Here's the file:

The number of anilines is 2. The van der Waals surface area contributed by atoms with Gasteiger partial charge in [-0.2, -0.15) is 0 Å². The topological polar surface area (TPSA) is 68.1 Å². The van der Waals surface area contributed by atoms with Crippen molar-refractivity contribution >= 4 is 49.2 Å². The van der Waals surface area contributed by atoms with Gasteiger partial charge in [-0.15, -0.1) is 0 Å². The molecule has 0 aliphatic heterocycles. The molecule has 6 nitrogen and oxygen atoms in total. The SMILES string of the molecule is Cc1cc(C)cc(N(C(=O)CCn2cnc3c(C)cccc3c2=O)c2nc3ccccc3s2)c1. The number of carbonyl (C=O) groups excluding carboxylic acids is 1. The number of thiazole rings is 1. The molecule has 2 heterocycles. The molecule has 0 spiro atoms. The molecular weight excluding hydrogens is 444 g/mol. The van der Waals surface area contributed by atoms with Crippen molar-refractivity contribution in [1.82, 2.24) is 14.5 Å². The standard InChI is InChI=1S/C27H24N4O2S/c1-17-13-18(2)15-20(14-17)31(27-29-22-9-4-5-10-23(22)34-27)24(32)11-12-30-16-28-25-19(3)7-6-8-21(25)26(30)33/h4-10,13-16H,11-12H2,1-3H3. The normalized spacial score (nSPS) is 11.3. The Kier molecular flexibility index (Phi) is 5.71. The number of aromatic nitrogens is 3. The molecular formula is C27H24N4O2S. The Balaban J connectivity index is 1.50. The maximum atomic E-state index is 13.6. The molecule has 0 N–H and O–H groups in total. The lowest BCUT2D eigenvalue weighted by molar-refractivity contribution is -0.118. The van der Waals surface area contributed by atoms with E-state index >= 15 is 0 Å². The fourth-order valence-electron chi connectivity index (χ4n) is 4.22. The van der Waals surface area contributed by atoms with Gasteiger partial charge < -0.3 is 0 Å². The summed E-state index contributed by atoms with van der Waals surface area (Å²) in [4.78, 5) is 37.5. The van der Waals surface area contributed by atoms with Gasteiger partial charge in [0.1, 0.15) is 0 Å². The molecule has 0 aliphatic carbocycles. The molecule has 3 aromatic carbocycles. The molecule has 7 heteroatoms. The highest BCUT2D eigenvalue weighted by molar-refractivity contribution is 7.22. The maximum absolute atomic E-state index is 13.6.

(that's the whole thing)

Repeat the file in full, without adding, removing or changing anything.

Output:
The number of anilines is 2. The van der Waals surface area contributed by atoms with Gasteiger partial charge in [-0.2, -0.15) is 0 Å². The topological polar surface area (TPSA) is 68.1 Å². The van der Waals surface area contributed by atoms with Crippen molar-refractivity contribution >= 4 is 49.2 Å². The van der Waals surface area contributed by atoms with Gasteiger partial charge in [-0.15, -0.1) is 0 Å². The molecule has 0 aliphatic heterocycles. The molecule has 6 nitrogen and oxygen atoms in total. The SMILES string of the molecule is Cc1cc(C)cc(N(C(=O)CCn2cnc3c(C)cccc3c2=O)c2nc3ccccc3s2)c1. The number of carbonyl (C=O) groups excluding carboxylic acids is 1. The number of thiazole rings is 1. The molecule has 2 heterocycles. The molecule has 0 spiro atoms. The molecular weight excluding hydrogens is 444 g/mol. The van der Waals surface area contributed by atoms with Crippen molar-refractivity contribution in [1.82, 2.24) is 14.5 Å². The standard InChI is InChI=1S/C27H24N4O2S/c1-17-13-18(2)15-20(14-17)31(27-29-22-9-4-5-10-23(22)34-27)24(32)11-12-30-16-28-25-19(3)7-6-8-21(25)26(30)33/h4-10,13-16H,11-12H2,1-3H3. The normalized spacial score (nSPS) is 11.3. The Kier molecular flexibility index (Phi) is 5.71. The number of aromatic nitrogens is 3. The molecular formula is C27H24N4O2S. The Balaban J connectivity index is 1.50. The maximum atomic E-state index is 13.6. The molecule has 0 N–H and O–H groups in total. The lowest BCUT2D eigenvalue weighted by molar-refractivity contribution is -0.118. The van der Waals surface area contributed by atoms with E-state index >= 15 is 0 Å². The fourth-order valence-electron chi connectivity index (χ4n) is 4.22. The van der Waals surface area contributed by atoms with Gasteiger partial charge < -0.3 is 0 Å². The summed E-state index contributed by atoms with van der Waals surface area (Å²) in [4.78, 5) is 37.5. The van der Waals surface area contributed by atoms with Gasteiger partial charge in [0.1, 0.15) is 0 Å². The molecule has 0 aliphatic carbocycles. The molecule has 3 aromatic carbocycles. The molecule has 7 heteroatoms. The highest BCUT2D eigenvalue weighted by molar-refractivity contribution is 7.22. The maximum absolute atomic E-state index is 13.6.